probability by 25% and, in addition, delay
shutdown decisions by an average of 4 years for a 4% asset value loss. Our
operating policies show that unaccounted
social costs amounting to a few percent of the maximum asset value can justify
delaying or avoiding the use of
a plant's shutdown option by adapting its operating flexibility in our
application. Thus, taking a social commerce
perspective towards managing a plant's operating flexibility appears financially
viable.
 Merchant energy trading in a
network
(with N. Secomandi). Operations Research, 66(5), 2018. [pdf]
We formulate the merchant trading of energy in a network of storage and
transport assets as a Markov decision
process with uncertain energy prices, generalizing known models. Because of the
intractability of our model, we
develop heuristics and both lower and dual (upper) bounds on the optimal policy
value estimated within Monte Carlo
simulation. We achieve tractability using linear optimization, extending near
optimal approximate dynamic programming
techniques for the case of a single storage asset, versions of two of which are
commercially available. We propose
(i) a generalization of a deterministic reoptimization heuristic, (ii) an
iterative version of the least squares
Monte Carlo approach, and (iii) a perfect information dual bound. We apply our
methods to a set of realistic natural
gas instances. The combination of our reoptimization heuristic and dual bound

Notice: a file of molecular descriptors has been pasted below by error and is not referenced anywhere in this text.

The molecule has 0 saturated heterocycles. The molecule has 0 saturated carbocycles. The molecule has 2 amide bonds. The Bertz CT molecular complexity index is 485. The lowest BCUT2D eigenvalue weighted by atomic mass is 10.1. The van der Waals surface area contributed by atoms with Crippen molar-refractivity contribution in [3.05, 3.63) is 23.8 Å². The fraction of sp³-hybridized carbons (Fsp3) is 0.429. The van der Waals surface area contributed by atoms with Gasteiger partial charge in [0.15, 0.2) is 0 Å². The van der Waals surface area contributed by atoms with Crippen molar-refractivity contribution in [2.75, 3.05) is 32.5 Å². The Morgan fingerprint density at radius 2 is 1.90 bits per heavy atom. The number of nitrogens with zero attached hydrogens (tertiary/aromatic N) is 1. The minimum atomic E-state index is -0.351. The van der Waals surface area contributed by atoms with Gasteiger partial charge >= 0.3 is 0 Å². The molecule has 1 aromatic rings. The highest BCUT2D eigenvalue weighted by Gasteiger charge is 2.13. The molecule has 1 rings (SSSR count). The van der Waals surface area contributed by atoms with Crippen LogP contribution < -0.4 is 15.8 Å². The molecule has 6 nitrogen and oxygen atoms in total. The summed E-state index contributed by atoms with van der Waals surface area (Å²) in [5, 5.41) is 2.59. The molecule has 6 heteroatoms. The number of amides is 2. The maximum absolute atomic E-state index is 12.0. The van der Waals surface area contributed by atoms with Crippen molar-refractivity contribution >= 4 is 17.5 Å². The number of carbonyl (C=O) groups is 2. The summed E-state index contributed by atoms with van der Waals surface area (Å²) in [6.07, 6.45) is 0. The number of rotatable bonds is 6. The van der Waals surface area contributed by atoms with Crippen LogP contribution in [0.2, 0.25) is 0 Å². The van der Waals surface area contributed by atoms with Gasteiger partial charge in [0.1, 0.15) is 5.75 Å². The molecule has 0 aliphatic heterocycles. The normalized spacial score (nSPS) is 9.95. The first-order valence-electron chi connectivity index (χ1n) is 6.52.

emerges as a practical approach to
nearly optimally solve our model. Our iterative least squares Monte Carlo
heuristic is also close to optimal. Compared
to our other heuristic, it exhibits slightly larger optimality gaps and requires
some tuning, but is faster to
execute in some cases. Our methods could enhance single energy storage asset
software and have potential relevance
beyond our specific application.
 Comparison of
least squares Monte Carlo methods with applications to energy
real options (with F. Margot and N. Secomandi). European Journal of
Operational Research, 256(1), 2017. [pdf]
Least squares Monte Carlo (LSM) is a stateoftheart approximate dynamic
programming approach used in financial
engineering and real options to value and manage options with early or multiple
exercise opportunities. It is also
applicable to capacity investment and inventory/production management problems
with demand/supply forecast updates
arising in operations and hydropowerreservoir management. LSM has two variants,
referred to as regressnow/later
(LSMN/L), which compute continuation/value function approximations (C/VFAs). We
provide novel numerical evidence
for the relative performance of these methods applied to energy swing and
storage options, two typical real options,
using a common price evolution model. LSMN/L estimate C/VFAs that yield equally
accurate (near optimal) and precise
lower and dual (upper) bounds on the value of these real options. Estimating the
LSMN/L C/VFAs and their associated
lower bounds takes similar computational effort. In contrast, the estimation of
a dual bound using the LSML VFA
instead of the LSMN CFA takes seconds rather than minutes or hours. This finding
suggests the use of LSML in lieu
of LSMN when estimating dual bounds on the value of early or multiple exercise
options, as well as of related capacity
investment and inventory/production policies.

Relaxations
of approximate linear programs for the real option management
of commodity storage (with F. Margot and N. Secomandi).
Management Science, 61(12), 2015.
[pdf]
The real option management of commodity conversion assets gives rise to
intractable Markov decision processes
(MDPs), in part due to the use of high dimensional models of commodity forward
curve evolution, as commonly done
in practice. Focusing on commodity storage, we identify a deficiency of